Where did Denver go wrong? Denver probably looked at Anthony and saw a player like Dwyane Wade and LeBron James.  Anthony scores like Flash and King James.  In fact, only Kobe Bryant, Allen Iverson, James, Anthony, and Wade managed to score 0.70 points per minute this past season.  So Anthony is one of the NBA’s most prolific scorers. But being a prolific scorer does not guarantee prolific Wins Production.

Wade and James not only score, but also score efficiently and furthermore, make other contributions to their team’s success.  Consequently Wade produced 18.2 wins this past season, while James produced 20.4.  Not surprisingly, Wade and James are worth maximum contracts. In contrast, Anthony only produced 4.8 wins for the Denver Nuggets.  And this level of wins production suggests that the Nuggets are paying Anthony just a bit too much.

Why does Anthony produce so little? Here is what I said back on May 30th.

Carmelo offers the type of production that we noted in the book and previously in this forum. Carmelo is a scorer, but not much else.  He averaged 26.5 points per game, which is good.  He went to the free throw line often and converted more than 80% of these shots.  That is also good.  From two-point range he made 51% of his shots.  Again, that is good.  From three point range he took 152 shots and made 37.  That is a conversion rate of 24%. That would not be good.  Given this performance from beyond the arc it is not clear why Anthony took nearly two such shots from three-point range per game.  But he did and that lowers his value. When you factor in his three point shooting, Anthony’s points per field goal attempt was close to the league average.  In other words, he accumulated high scoring totals but this is not because he offered high levels of shooting efficiency.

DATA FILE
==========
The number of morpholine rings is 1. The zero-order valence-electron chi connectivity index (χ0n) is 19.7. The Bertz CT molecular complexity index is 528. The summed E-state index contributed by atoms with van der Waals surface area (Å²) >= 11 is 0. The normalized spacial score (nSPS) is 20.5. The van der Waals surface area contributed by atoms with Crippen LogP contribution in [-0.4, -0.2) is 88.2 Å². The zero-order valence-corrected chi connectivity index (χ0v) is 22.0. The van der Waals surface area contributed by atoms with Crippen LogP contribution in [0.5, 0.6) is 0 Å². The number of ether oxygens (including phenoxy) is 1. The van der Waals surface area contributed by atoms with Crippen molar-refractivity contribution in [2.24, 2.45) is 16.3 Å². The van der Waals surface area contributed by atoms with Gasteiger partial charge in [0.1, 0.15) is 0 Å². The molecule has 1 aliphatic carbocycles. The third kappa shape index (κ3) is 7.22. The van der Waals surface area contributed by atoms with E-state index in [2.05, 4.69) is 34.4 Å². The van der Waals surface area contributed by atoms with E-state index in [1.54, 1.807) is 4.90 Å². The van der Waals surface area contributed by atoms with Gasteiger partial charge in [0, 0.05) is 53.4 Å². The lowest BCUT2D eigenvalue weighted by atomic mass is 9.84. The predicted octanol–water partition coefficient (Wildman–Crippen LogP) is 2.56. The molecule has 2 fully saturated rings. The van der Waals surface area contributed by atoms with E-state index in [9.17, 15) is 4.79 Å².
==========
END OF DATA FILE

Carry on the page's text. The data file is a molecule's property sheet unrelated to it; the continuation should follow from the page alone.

Beyond scoring, it is not clear what Anthony offers. As a small forward, on a per-minute basis, he was a bit below average in rebounding.  He was about average in steals, assists, and blocks.  With respect to turnovers, he was above average.  Put it all together and what do you have?  Carmelo is not LeBron James or Dwyane Wade, the two players he is often compared to from his draft class.  James and Wade offer a team more than just scoring.  Beyond scoring there was no other area that Anthony excelled.  And as a scorer, he had one deficiency that reduced his effectiveness.  Consequently, Carmelo did not offer many wins this past season.

Now does this mean Carmelo will never be a great player? No, it is merely an assessment of what he did in 2005-06, which actually was an improvement over what he did in 2004-05.  Perhaps Carmelo will either learn to hit three point shots more consistently or stop taking so many shots from beyond the arc.  Perhaps he will improve as a rebounder and cut down on his turnovers.  Then again, perhaps not.  Given what he did in 2005-06, though, it is not clear how his performance could be labeled All-NBA.

On last note on Anthony. The Nuggets did win 44 games this past season.  If their leading scorer only produced 4.8 victories, where did the other wins come from?  The answer can be found here, where the Wins Produced for each Denver player this past season is listed.  The most productive players on the Nuggets were Marcus Camby (13.7 Wins Produced) and Andre Miller (10.4 Wins Produced). 

Of course, maybe wins is not what Denver cares about.  Carmelo is a “star” and he might be the one fans pay to see. 

Okay, those who have read the book know this argument lacks much evidence.  Specifically, we examined the determinants of gate revenue in the book and found that it is wins that drive gate revenue.  Being a star matters, but only on the road.  So Carmelo’s star power have value, but it really only produces revenue for the teams he plays.  For the team who pays Carmelo, his star appeal has very little value.

– DJ